Is it wrong that BoyGenius watched Irish movies with me (“they sure say ‘fook’ a lot!”) when he was 3 or 4? Should Scott Pilgrim vs. the World have become his favourite movie at age 6? How do I know? Does he know there are ‘bad’ words? Yes. Does he use them? No. Is it wrong that BoyGenius tried to explain the facts of life to his school friend at age 4 (“isn’t that right Mama, the girl has the seed and the boy has the egg?”)? Sure, he was a little mixed up but boy was I ever proud of him for being on the right track!

Are HardWorker and I giving him the best home, the best family? Is it right that I’m not working? Should our home be immaculate? Does he have too much stuff, too many toys? Is he eating enough fruit and veg; too much cheese? Does he drink enough milk? Should he be outside more? Is it wrong to let him play at the park every day after school? Do we stay too long or not long enough? Are we eating too late because we stayed at the park or went to a friend’s house? Should dinner be ready every day at 5pm even though HardWorker doesn’t make it home until 6:30 or later? Should I wait and start dinner when we’re all here? Does consistent bedtime leave room for any negotiation or is it a hard and fast line?

Should I be at the school more or less? Do I know my child well enough to know which teacher will give him the best opportunity for learning? I think so. Should I be ensuring that he gets placed with that teacher or should I always wait and see and let him tough it out if it’s not a good fit? (Having been through a horrendous time in grade 1 I know what my answer to this is.)

… yes, he actually IS sitting on a twig …

BoyGenius has broken his arm 1-2 times (depends on which Dr and which x-ray you see). Should I stop him from jumping off the swings or should I demonstrate the proper take-off and landing techniques? Is there anything wrong with letting him climb trees? I know he sits on tiny little branches that look like they won’t hold a squirrel let alone a 60+ pound boy but he rocks that perch like it’s a lounge chair! He climbs the soccer goals (sans nets) on the local field and then shimmies along the cross bar and back, then hangs upside down and waves before flipping back up and sliding down using a combination koala grip/firefighter style. Just about every time we pass the baseball diamond in the schoolyard he’s climbed up to the top of the backstop in a matter of seconds. “How does he get up there?” “Is he allowed to climb up there?” “Why do you let him do that?” “What if he falls?” These are questions from kids; the parents just shake their heads. If I ask him not to go too near the edge where the fencing is loose, he listens. If I ask him not to attempt the open crossing between the top of the backstop and the neighbouring fence he listens … most of the time. Mostly what I tell him is to be careful. He is. What I told him originally was “go ahead and climb, pretty soon your feet won’t fit in the chain link and you won’t be able to get a grip.” Was that not the right thing to do?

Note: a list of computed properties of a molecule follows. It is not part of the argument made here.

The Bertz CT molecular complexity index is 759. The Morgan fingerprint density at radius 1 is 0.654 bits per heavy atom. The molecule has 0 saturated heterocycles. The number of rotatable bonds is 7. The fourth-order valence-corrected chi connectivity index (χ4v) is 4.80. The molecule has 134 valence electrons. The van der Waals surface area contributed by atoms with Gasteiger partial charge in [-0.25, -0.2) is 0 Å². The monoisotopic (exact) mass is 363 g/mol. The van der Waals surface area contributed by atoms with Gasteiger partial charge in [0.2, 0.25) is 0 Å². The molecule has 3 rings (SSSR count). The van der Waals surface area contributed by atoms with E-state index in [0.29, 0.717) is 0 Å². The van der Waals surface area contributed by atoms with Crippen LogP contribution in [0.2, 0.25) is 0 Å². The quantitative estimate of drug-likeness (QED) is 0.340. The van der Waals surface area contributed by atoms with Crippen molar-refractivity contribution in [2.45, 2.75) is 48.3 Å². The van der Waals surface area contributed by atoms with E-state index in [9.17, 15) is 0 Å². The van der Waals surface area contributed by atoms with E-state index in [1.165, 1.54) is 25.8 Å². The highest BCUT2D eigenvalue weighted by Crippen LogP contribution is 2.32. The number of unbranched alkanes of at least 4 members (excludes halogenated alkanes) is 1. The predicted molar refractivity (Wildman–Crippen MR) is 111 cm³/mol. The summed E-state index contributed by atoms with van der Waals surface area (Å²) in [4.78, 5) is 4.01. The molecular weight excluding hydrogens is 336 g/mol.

Is it okay to let him grow his hair long or not? Does it matter that he mismatches his socks on purpose (but has a method to it)? Should I care that he likes to wear his shirts inside out every once in awhile? Does the fact that I let him do all of these things make me a good parent or a bad one? We never wore our clothes inside out … we probably would have been told not to, but I don’t believe the thought ever occurred to us in the first place. We climbed trees. We jumped off swings (when we weren’t hanging upside down from them). Were my parents good parents? Looking back, I’d say yes and I’d say it wholeheartedly without hesitation. Did I ever give it any thought when I was a child? No. Did we fight with them because they didn’t let us do things? No. Did we ever question whether they knew what they were doing? No. Did they ever question if they were doing the right thing(s)? I don’t know. They didn’t ever seem unsure or confused. I’ll have to ask my mom about it sometime.

BoyGenius is a caring, sensitive, loving child. He isn’t just smart, he’s clever and witty and sometimes eerily aware of things I don’t think he could possibly know. He scares me. Well, I don’t know if that’s quite right; his future scares me. What if I make the wrong decision about letting him stay at a birthday party by himself? What if he loses his grip while sliding down the banister? What if I’m not teaching him the right things? What happens when he gets picked on for having two moms instead of everyone thinking it’s cool? Who am I to have made that decision about having a baby? What if something happens to me? Should he know that I get scared, get sad sometimes? Or should he think that I have all the answers? Should I be teaching him to love fully and completely and unconditionally even if it hurts? Or should I teach him to protect his heart?

What if I get it wrong? What if I’ve been wrong all along?

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the needle shot

The needle shot. That’s BoyGenius’ term for the euthanasia of our cats. He has been through 3 needle shots in the last 4 or 5 years and now we are facing our latest. Schmu (short for Schmusekatze … or snuggle cat) is just shy of 19 yrs and is rapidly slowly approaching the end of her beautiful life. She’s been a great cat, still is, really.